Moreover, the Cuban signs aren’t all quite so boring. Outside the US Interests Section building there is a billboard of a group of smiling children that reads: ‘No, Mr Bush, we don’t need to be vaccinated. We already are!’ And directly in front of the building is a huge scaffolding, as for a rock concert, with a dark image that’s maybe fifty feet long by twenty feet high, showing two hooded figures chained to a metal grating. In the center is a giant red swastika. Not having been to Libya, Iran, Iraq or North Korea, I don’t know what the going rate of anti-American propaganda is, but the swastika is absurdly magnificent. Coming from the US, where saying nothing in many words is the goal of political utterance, and! where the switch from ‘terrorism’ and ‘private accounts’ to ‘terror’ and ‘personal accounts’ can mean the survival of an administration, it’s refreshing to see such a forceful and unambiguous denunciation of torture. It doesn’t hurt to remember too that the Afghans who are being tortured to reveal that they know nothing, are being tortured by the US in Cuba.
I am not a pacifist and I don’t think that rational discourse is always the only way to approach conflict or express discontent: sometimes you just have to say, Fuck the draft. And however futile it is in affecting US foreign policy, that swastika is a reminder that not everyone will allow themselves to be duped by sophistries.
At the Interest Section meeting, we were informed that the structure cost $2M, that is to say, as the official made explicit, “$2M that the Cuban government is not spending on feeding its people”. True. But it begs the question of whether a government must spend all of its resources on feeding its people. The US has so far spent $160B on the war in Iraq; that is to say, $160B that it has not spent on providing universal health care to its citizens or on feeding them either. Maybe sometimes there are more pressing concerns than food: such as terror, for example. Peddling the imminent arrival of turbaned evil in our living rooms is sometimes more important than eradicating malnutrition and illiteracy in our own country.
A taxi driver, who was very much opposed to Revolution, complained that Fiedl kept raising the specter of imminent US invasion to rally the people and distract them from the of food shortages that are the result of the government’s backward economic policies. Undoubtedly that is the case; and certainly in Cuba, the food issue appears to be of more general concern than in the US. In fact, one of the complaints among Cubans is that the government spends too much money on its prestige projects, such as medicine and social services which look good to the world, and not enough on providing more food.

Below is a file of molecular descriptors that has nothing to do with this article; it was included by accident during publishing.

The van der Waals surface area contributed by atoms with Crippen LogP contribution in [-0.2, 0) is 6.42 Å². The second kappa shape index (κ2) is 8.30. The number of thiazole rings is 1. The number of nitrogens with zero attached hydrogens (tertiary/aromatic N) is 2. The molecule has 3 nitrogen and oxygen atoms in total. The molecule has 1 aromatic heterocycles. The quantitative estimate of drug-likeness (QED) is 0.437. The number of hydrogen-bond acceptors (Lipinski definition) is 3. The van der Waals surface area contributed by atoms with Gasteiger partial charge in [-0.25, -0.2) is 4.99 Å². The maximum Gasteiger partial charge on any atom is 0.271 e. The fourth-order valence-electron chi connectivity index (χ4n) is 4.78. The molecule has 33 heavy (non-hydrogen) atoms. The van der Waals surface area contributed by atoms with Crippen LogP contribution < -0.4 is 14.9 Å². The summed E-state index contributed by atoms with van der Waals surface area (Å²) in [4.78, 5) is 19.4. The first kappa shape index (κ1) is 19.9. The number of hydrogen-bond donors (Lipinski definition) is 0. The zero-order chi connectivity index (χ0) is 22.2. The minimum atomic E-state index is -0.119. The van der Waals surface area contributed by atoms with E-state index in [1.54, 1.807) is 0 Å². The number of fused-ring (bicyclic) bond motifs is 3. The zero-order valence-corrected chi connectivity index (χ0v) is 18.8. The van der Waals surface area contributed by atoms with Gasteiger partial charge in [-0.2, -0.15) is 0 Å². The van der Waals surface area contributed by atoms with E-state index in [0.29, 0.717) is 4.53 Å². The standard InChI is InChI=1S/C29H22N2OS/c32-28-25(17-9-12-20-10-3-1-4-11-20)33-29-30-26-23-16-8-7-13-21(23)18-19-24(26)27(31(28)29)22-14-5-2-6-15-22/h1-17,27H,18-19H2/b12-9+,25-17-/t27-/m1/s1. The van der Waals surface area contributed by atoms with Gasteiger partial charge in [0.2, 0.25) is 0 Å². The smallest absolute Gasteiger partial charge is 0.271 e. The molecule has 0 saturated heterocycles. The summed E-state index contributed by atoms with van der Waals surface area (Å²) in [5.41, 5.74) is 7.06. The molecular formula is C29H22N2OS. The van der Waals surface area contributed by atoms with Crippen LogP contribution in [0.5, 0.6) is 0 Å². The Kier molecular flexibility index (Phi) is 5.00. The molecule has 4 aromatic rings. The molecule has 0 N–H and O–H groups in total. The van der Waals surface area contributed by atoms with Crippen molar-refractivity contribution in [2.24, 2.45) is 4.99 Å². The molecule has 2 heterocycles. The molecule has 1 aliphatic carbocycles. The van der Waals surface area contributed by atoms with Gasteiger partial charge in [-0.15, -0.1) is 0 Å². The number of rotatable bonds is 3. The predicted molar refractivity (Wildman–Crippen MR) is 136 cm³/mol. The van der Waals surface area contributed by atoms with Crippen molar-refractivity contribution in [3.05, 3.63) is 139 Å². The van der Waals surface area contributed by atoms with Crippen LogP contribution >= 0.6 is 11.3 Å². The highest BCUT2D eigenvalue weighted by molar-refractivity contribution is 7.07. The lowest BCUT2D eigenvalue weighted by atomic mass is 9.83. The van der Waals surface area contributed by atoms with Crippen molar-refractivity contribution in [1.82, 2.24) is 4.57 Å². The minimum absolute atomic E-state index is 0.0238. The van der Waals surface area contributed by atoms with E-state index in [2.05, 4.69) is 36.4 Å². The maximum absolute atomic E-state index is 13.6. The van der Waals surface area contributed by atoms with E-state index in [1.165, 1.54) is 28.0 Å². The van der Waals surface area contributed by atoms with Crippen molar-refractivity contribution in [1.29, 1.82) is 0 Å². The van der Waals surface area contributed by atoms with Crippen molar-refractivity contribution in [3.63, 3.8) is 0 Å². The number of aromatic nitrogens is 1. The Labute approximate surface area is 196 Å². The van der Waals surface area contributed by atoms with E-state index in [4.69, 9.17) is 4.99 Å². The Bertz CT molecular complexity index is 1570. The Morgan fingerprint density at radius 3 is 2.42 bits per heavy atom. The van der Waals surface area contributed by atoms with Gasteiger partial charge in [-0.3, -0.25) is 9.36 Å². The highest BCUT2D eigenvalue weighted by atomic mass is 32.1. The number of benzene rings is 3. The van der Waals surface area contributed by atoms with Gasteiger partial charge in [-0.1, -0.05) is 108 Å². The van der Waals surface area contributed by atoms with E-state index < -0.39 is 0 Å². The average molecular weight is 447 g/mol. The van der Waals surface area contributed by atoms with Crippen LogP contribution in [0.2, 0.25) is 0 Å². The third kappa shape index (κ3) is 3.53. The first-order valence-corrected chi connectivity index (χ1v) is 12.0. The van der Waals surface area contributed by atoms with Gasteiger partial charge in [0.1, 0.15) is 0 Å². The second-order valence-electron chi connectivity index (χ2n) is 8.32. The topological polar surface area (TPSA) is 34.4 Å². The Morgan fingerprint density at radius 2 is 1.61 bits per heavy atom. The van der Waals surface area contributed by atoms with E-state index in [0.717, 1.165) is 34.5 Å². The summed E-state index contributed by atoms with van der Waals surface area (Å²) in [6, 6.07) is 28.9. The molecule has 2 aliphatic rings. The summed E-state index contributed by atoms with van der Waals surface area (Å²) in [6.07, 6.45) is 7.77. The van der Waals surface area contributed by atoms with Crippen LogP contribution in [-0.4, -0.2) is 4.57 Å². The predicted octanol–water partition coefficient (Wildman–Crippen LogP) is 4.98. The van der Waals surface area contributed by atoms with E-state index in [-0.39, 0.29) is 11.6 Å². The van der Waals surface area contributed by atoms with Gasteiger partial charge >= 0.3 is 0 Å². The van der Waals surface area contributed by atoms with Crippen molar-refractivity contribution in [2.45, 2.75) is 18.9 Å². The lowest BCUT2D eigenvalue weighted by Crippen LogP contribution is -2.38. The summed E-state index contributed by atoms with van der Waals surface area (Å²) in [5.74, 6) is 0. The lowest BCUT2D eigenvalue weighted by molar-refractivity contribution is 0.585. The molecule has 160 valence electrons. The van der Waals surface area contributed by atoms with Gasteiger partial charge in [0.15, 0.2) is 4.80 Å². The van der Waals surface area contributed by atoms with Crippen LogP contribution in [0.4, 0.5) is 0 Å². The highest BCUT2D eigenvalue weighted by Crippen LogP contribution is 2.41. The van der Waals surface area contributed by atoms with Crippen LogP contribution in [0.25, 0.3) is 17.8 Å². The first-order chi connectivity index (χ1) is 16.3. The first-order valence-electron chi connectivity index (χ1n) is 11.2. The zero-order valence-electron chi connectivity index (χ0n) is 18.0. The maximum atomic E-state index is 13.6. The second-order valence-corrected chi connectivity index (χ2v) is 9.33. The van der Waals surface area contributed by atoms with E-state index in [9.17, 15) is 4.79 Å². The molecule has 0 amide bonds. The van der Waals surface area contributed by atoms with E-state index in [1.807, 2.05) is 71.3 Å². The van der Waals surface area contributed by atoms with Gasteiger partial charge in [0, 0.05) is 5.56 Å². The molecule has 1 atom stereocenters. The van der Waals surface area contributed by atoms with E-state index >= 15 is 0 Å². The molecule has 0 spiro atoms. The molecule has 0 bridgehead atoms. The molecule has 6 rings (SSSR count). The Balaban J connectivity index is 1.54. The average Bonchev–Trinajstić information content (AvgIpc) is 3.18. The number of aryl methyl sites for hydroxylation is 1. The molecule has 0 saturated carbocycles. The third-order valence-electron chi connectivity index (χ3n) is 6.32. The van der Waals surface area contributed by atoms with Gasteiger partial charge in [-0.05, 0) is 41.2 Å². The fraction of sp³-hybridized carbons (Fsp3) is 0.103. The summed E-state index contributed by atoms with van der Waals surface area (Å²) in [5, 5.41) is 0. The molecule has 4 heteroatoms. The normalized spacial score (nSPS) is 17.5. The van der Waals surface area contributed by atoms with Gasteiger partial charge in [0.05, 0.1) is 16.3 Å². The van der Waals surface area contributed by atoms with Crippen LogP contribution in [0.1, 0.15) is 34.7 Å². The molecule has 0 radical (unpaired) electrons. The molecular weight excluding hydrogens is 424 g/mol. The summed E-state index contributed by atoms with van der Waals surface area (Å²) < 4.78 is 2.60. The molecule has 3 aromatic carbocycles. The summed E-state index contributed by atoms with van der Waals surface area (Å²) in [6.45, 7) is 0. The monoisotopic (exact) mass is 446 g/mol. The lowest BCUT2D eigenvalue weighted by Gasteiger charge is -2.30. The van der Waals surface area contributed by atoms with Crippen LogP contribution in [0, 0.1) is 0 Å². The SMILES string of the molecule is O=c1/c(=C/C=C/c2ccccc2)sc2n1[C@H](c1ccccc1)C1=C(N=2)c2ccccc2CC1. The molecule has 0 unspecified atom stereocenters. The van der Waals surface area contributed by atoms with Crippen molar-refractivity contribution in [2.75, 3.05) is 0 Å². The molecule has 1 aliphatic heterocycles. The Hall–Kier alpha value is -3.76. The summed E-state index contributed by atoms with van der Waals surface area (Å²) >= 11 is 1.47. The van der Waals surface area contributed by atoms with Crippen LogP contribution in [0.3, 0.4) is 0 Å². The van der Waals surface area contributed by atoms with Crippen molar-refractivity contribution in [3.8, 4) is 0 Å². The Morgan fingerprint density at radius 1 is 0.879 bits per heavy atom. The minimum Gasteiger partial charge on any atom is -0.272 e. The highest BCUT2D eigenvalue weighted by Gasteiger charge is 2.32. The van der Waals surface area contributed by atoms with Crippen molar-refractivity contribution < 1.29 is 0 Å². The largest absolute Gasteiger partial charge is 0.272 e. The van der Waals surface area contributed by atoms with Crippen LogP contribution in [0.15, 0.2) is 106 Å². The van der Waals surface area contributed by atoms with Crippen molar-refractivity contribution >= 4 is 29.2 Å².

No one, I think, including the US government denies the huge steps that Cuba has taken in providing universal health care to its people and top-quality medical and surgical assistance not only to Cubans but to Latin Americans and Africans as well. The ELAM is one of its most recent projects in this regard: the government plans to train 10,000 people from poor and rural areas of Latin America, Africa and even the US, absolutely free of charge. The course of study lasts six years and the first class will graduate this August. These new doctors are expected, but not required by the Cuban government, to go back to poor an rural areas of their countries and practice the sort of holistic, preventive medicine they learned in Cuba. A group of Argentines at the school as! ked if they could do one or two years of service in Cuba to repay some of their debt, but the Cuban government replied that they already had too many doctors, and that their services were needed more in their own countries.
Of course, for a country as poor as Cuba, training 10,000 doctors over the next 10 to 15 years is an enormous expense and one which might better be used to look after the immediate needs of its people.
But if one takes the ELAM in perspective, then it becomes clear that there is more at stake than immediate needs. Just as terror and the communist threat can sometimes be more important than a living wage. Rather than isolate itself as a unique site of communist innovation, pushing away its Latin American neighbors as stooges of the US, Cuba is helping not only to alleviate the need for doctors in those countries — and risking that they will take their free medical training and set up practices only for the wealthy — but it is attempting to build a different model of society — one not based on profit and consumption.
The basis of Cuban medicine is prevention and personalization of care: the local doctor meets frequently with the people in his or her neighborhood and gets to know their particular problems; he or she checks up on them to make sure that problems do not arise, thus lessening the need for costly drugs that are meant to cure illnesses once they’ve appeared. They are trained as well in traditional African medicine, which makes use of local plants and also has a largely preventive and holistic focus.